Mt. Lafayette Loop Hike Via Falling Waters Trail & Old Bridle Path

8.8 miles round tripFalling Waters Trail sign.
6-7 hours
Difficulty: Pack the Aleve
Good for: hiking enthusiasts, weekend warriors, psychotic trail runners, Goldendoodles
Recommended Gear: Hiking Boots or Trail RunnersTrekking Poles

This is one kick-ass hike (Mom, I’m sorry for swearing on the Internet). The complete loop of Mt. Lafayette and Mt. Lincoln encompasses the Falling Waters, Franconia Ridge, Greenleaf, and Old Bridle Path trails. Halfway up I was already ranking it amongst my personal favorites. Not quite Katahdin level, but close.

The Mt. Lafayette loop hike is rated as difficult and for good reason. The trails in the loop earn their grade through relentlessly steep and rugged terrain covering exposed tree roots, rock staircases, boulders, and loose gravel.

A typical stretch of the Falling Waters Trail.

A typical stretch of the Falling Waters Trail.

It’s not a hike I’d do with Jr. in the pack, at least not without installing a roll bar on the Kelty and outfitting the little guy with a helmet and elbow pads. Then again, we did see a woman with a baby carrier. I also wouldn’t recommend it for children under twelve, but we also saw several ten(ish) year olds on the summit, and they appeared to be holding their own. The key here is to know your limits.

The Falling Waters and Old Bridle Path trails split 0.2 miles from the trailhead parking lot on the northbound side of I-93. If you’re doing the full Lafayette loop, the Falling Waters Trail is generally considered to be more difficult, albeit marginally, and thus is the better trail to ascend. The difference maker is the close proximity to Dry Brook on the Falling Waters Trail and the likelihood of slippery-when-wet terrain. So if you’re going to break a leg or get a concussion, do it going uphill. Much better that way.

All that being said, the Moon New England Hiking guide by Jacqueline Tourville recommends ascending the Old Bridle Path Trail on days with high winds as this will likely put the winds at your back on Franconia Ridge. In truly inclement weather, consider hiking the front step of the Woodstock Inn and Brewery instead. Do that step several thousand times and it’s basically the same.Waterfall on the Falling Waters Trail.

The Falling Waters Trail begins by crossing Walker Brook via a footbridge and soon parallels Dry Brook. You’ll have to cross Dry Brook several times, sans bridge, boardwalk, zip line or pogo stick, which can likely get tricky during times when there has been significant rainfall. On the plus side the brook delivers an abundance of natural beauty through a succession of waterfalls and cascades—highlighted by the 80-foot Cloudland Falls—that can easily distract your mind from the grueling trail and put an extra pep in your step. The mist off the falls is welcomed when it’s hot out but should be planned for on cool days.

The trail eventually turns away from the brook and offers a brief climbing reprieve with a flat stretch through dense evergreen and birch cover. Emphasis on brief as the trail is soon back to taunting your hamstrings and insulting your quads. As you near the alpine zone there is a .2-mile spur trail to the Shining Rock viewpoint. I can’t comment on the scenery here as our thirst for the summit led us to skip this side path. Sorry.

The alpine zone of Little Haystack Mountain.

The alpine zone of Little Haystack. We made a friend on the trail, Dublin the Goldendoodle.

It’s 3.2 miles and about two and a half hours hiking time from the parking lot to the summit of Little Haystack Mountain (elevation 4761). Here you’ll connect onto the Franconia Ridge Trail, which is also the Appalachian Trail. If the weather makes a turn for the worse, it’s best to turn back here. You don’t want to be exposed on the ridge in a storm.

In fair weather, assuming you’ve brought enough water (I drank roughly 70 ounces on the trip), trail runners pose the biggest threat. There’s something inherently out of place with anyone who willingly runs up a 5,000+ -foot mountain, and I encourage you to exercise caution around these individuals, especially if they’re foaming at the mouth. The mere sight of them can instantly dissolve your self-esteem.

The summit of Mt. Lincoln with Mt. Lafayette in the background on the Franconia Ridge Trail.

The summit of Mt. Lincoln with Mt. Lafayette in the background.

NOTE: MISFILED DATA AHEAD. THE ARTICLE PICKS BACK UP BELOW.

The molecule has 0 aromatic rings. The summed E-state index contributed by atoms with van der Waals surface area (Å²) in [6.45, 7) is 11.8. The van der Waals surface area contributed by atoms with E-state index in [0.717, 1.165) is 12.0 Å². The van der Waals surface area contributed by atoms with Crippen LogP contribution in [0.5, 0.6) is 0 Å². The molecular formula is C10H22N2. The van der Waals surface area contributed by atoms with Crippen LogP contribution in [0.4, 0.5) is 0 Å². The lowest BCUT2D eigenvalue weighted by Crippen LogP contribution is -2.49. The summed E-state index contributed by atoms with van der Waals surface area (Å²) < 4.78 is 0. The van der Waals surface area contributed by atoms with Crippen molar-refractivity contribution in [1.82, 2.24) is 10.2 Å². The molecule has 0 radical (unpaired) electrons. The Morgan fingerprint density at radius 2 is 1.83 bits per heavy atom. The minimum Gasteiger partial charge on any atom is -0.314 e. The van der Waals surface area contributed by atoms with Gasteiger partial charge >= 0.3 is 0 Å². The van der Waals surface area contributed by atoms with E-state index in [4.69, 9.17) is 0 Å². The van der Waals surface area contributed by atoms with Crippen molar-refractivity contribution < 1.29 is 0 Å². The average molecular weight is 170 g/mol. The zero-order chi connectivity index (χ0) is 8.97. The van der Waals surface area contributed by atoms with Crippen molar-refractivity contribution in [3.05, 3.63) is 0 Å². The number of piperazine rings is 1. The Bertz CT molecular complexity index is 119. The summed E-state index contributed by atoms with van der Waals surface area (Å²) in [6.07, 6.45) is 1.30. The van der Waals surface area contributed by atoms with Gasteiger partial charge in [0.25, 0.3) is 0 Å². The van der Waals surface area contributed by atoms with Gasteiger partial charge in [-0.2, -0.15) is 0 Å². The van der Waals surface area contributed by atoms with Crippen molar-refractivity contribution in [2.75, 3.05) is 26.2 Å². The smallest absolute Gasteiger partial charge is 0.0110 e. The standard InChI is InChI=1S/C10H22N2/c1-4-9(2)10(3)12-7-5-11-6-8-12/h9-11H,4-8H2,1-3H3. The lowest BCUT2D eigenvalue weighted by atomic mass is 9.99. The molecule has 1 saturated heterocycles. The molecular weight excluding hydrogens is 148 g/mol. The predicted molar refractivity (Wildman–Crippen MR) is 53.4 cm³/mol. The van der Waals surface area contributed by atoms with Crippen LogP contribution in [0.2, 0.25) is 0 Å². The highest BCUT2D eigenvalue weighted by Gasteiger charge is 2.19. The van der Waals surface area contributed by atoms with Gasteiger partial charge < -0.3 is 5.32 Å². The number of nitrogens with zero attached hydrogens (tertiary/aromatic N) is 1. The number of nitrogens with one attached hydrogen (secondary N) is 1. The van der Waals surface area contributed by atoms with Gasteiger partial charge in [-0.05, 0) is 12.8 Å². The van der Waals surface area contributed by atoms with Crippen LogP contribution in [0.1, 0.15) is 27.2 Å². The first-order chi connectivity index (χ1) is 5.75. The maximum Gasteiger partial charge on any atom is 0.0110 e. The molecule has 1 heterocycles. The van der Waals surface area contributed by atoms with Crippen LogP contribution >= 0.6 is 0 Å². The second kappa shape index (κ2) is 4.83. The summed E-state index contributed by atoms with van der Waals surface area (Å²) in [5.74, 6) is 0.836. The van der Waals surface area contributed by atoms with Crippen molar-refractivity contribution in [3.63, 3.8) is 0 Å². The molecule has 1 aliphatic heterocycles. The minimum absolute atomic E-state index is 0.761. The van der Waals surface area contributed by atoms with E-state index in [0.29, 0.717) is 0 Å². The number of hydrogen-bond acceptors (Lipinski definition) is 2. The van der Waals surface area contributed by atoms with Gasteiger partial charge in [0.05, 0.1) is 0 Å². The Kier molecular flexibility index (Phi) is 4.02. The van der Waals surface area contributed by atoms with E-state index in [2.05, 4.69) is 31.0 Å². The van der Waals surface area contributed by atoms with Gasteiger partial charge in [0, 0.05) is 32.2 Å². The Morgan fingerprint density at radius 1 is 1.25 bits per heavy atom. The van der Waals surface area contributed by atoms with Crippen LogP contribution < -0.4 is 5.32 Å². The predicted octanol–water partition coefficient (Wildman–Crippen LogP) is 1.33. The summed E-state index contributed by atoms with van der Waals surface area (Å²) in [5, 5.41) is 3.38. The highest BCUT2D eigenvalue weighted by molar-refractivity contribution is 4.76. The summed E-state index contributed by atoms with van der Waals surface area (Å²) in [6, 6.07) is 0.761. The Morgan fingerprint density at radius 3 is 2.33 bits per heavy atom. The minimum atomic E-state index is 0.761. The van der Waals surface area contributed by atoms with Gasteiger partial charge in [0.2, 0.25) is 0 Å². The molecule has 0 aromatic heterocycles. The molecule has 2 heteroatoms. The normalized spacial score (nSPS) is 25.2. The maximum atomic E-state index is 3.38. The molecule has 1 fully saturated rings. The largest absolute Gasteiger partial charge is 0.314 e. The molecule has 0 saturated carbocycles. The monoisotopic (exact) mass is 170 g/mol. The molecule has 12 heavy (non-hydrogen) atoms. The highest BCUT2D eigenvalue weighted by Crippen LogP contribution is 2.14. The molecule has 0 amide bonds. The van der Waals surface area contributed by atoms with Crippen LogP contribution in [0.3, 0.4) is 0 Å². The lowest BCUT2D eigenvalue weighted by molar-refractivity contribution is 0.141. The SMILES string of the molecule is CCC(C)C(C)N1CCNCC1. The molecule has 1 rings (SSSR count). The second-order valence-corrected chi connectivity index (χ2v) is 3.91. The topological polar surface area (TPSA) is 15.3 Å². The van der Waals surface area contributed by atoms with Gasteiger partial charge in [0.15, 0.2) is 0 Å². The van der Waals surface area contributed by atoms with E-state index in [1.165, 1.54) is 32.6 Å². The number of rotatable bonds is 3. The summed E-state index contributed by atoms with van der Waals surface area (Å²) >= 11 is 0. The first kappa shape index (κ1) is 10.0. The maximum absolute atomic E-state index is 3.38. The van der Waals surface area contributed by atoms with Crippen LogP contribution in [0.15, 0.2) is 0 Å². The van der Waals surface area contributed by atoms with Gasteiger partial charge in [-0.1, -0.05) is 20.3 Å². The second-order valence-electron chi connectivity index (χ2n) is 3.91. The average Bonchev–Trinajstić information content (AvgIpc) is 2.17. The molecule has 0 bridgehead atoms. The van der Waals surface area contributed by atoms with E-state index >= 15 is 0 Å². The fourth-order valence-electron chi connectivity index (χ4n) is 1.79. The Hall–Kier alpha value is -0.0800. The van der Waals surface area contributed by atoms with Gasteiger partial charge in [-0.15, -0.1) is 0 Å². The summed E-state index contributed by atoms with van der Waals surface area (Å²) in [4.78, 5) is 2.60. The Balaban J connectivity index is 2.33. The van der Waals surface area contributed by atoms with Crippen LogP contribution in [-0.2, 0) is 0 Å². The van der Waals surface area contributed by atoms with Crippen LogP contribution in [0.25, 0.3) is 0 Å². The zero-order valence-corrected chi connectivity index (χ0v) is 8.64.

From the summit of Little Haystack, Mt. Lincoln (elevation 5,089) looms 0.7 miles to the north, and though you won’t be able to see it at this point, Mt. Lafayette (elevation 5,261) is 0.9 further. The alpine region between these three peaks isn’t to be underestimated; the rocky ridge line is unyielding with periods of short but steep climbs. No great hike comes easy and the 360-degree view of the surrounding mountains and beyond is well worth the calories burned.

To descend Mt. Lafayette, take the Greenleaf Trail down a succession of rock staircases, past Eagle Lakes, and up a short climb for a total of 1.1 miles to the Appalachian Mountain Club’s Greenleaf Hut. If the weather makes a turn for the worse, this is the best refuge. The hut’s cheerful and hospitable staff maintains a modest café, there are bathrooms, and coed bunkrooms are available for overnight stays (reservations and fees required).

View of Franconia Ridge from the Old Bridle Path Trail.

View of Franconia Ridge from the Old Bridle Path Trail.

Take the Old Bridle Path from the Greenleaf Hut down the remaining 2.9 miles to the parking lot. The descent is grueling in its own right, but there are numerous scenic viewpoints along the way to take a break and admire Franconia Ridge and Walker Ravine. Happy trails.

Note to spur-of-the-moment hikers: this is about as serious of a day hike as you can find in the Northeast. If the weather report isn’t favorable, stay home. Always pack rain gear, even when the forecast calls for wall-to-wall sunshine. If you don’t think you can get hypothermia in the summer, you’re wrong. And bring water—lots of it—at least two Nalgene bottles per person. Get started as early as possible, and unless you are going to be camping out in one of the designated sites, don’t start any later than noon.

If you enjoyed this post, check out winter hiking the Mt. Lafayette loop.

Directions

Take I-93 in New Hampshire to Franconia Notch. Northbound traffic can park in the trailhead lot for the Falling Waters and Old Bridle Path trails. Southbound traffic should exit at Lafayette Place Campground (there’s a walking path and tunnel that goes under I-93 to where the trail can be accessed). The parking lots fill up quickly so it’s best to arrive early.

Outtakes

The Falling Waters Trail and Old Bridle Path trail sign.

My brother Brad joined me on this hike.

Brad’s a great guide when there’s a trodden path and painted trees to follow.

Close look at a waterfall on the Falling Waters Trail.

Don’t laugh. That was a treacherous two-foot drop. He could have skinned his knees.

I already regret posting this image.

View from the summit of Mt. Lafayette.

The view from the summit of Lafayette. That’s Mordor in the background.

AMC Greenleaf Hut on Mt. Lafayette.

The backside of the AMC’s Greenleaf Hut. Inside, all-you-can-eat trail mix for just a buck!

Brad recently became a daddy. He doesn’t get out much.